Mortgage Application
It's a buyer's market. But be forewarned: There are still unscrupulous lenders out there, and federal regulators have yet to figure out how to effectively protect prospective homebuyers from getting mired in the national mortgage crisis those scammers helped create.

That's where the editors at This Old House come in. We've forged a path through the thicket of online financial information, and we'll teach you how to use the Internet to steer clear of all that risky loan business now, before it's too late.

We started our research—and so should you—in the Buying and Owning a Home section of Freddie Mac's website. There, you'll learn how various types of mortgages work, like the difference between fixed-rate and adjustable-rate loans. A Rent vs. Buy calculator tells you whether home ownership even makes sense for you right now, while another calculator helps you determine how much house you can afford with your projected down payment and monthly mortgage bills. For information about subprime loans—the scary ones we've all been reading about lately—log on to the Center for Responsible Lending's site. The policy and research group, which is dedicated to fighting abusive lending practices, tells you how to avoid getting saddled with high monthly mortgage expenses you can't manage.

Next, pull your credit scores at MyFICO.com. When you apply for a mortgage, lenders look at scores from three national credit bureaus, TransUnion, Experian, and Equifax, to determine the level of risk they'd take by loaning you money. The higher your scores, the lower the risk for them and the better your chances are of getting more favorable terms and a lower interest rate. If your scores are low, MyFICO explains how to improve the numbers before you even start searching for a home loan. The service costs $47.85. You are also entitled to one free credit report a year from each of the three credit bureaus, but you'll still have to pay fees to get your actual scores. Get your reports at AnnualCreditReport.com.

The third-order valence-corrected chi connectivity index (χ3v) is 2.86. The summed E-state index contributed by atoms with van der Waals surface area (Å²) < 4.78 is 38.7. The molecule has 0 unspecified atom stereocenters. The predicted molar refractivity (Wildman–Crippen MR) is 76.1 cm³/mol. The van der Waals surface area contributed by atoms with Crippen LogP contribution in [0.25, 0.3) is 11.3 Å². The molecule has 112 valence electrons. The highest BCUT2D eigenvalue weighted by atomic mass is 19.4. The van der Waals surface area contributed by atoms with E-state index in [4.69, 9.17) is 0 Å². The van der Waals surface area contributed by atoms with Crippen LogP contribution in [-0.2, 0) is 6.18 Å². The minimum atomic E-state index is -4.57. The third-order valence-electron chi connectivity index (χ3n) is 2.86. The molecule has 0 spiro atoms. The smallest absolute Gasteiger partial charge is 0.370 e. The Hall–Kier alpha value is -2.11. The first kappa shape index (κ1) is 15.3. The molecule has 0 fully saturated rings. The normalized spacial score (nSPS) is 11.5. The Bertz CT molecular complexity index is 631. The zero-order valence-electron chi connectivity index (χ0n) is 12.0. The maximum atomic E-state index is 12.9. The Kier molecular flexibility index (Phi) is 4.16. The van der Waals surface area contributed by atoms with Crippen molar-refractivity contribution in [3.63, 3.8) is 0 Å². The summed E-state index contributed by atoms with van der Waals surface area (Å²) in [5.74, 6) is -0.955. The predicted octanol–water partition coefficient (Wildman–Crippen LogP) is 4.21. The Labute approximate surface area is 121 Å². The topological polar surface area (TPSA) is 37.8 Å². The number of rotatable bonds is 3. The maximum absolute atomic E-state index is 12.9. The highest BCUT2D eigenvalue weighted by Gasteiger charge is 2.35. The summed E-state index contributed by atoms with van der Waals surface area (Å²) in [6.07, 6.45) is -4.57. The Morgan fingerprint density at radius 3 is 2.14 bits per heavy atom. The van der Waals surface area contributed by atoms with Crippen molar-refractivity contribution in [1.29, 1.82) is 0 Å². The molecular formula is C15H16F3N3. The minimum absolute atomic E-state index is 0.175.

When it comes time to shop for a mortgage, first check out the tips that AARP recently posted for its members on how to spot predatory lenders. This is a must-read—whether you're 65 or 25—for advice on identifying shady sales tactics and deciphering risky terminology that scam artists use to trap unwitting prospective homebuyers in loans they can't afford to repay. Warning Sign No. 1: Someone who contacts you directly by phone, stuffs a flyer in your mailbox, or knocks on your door in an effort to sell you a mortgage. Legitimate lenders typically don't make such solicitations. They wait for you to make the first move.
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